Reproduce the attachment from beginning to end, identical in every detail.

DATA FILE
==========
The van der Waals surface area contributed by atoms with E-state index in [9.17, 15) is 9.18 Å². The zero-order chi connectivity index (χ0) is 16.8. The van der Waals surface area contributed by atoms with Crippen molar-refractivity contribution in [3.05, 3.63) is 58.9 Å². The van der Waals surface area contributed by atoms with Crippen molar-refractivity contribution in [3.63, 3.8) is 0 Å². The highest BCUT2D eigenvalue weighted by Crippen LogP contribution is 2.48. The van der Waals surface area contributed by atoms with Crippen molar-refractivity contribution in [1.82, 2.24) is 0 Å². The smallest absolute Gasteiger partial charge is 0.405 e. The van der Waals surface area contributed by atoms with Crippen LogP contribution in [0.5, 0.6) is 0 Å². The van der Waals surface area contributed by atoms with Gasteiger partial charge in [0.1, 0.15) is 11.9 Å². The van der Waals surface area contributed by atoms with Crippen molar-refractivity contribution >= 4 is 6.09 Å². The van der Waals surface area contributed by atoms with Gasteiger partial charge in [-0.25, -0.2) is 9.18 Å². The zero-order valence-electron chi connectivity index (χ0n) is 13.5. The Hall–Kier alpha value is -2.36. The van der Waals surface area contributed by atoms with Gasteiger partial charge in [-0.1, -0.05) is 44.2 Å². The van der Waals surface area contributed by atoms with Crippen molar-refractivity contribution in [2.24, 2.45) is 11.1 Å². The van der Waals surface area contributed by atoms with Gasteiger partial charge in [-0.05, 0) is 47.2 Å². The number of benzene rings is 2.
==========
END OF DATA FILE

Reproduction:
The van der Waals surface area contributed by atoms with E-state index in [9.17, 15) is 9.18 Å². The zero-order chi connectivity index (χ0) is 16.8. The van der Waals surface area contributed by atoms with Crippen molar-refractivity contribution in [3.05, 3.63) is 58.9 Å². The van der Waals surface area contributed by atoms with Crippen molar-refractivity contribution in [3.63, 3.8) is 0 Å². The highest BCUT2D eigenvalue weighted by Crippen LogP contribution is 2.48. The van der Waals surface area contributed by atoms with Crippen molar-refractivity contribution in [1.82, 2.24) is 0 Å². The smallest absolute Gasteiger partial charge is 0.405 e. The van der Waals surface area contributed by atoms with Crippen LogP contribution in [0.5, 0.6) is 0 Å². The van der Waals surface area contributed by atoms with Gasteiger partial charge in [0.1, 0.15) is 11.9 Å². The van der Waals surface area contributed by atoms with Crippen molar-refractivity contribution >= 4 is 6.09 Å². The van der Waals surface area contributed by atoms with Gasteiger partial charge in [-0.25, -0.2) is 9.18 Å². The zero-order valence-electron chi connectivity index (χ0n) is 13.5. The Hall–Kier alpha value is -2.36. The van der Waals surface area contributed by atoms with Gasteiger partial charge in [-0.1, -0.05) is 44.2 Å². The van der Waals surface area contributed by atoms with Crippen molar-refractivity contribution in [2.24, 2.45) is 11.1 Å². The van der Waals surface area contributed by atoms with Gasteiger partial charge in [-0.05, 0) is 47.2 Å². The number of benzene rings is 2.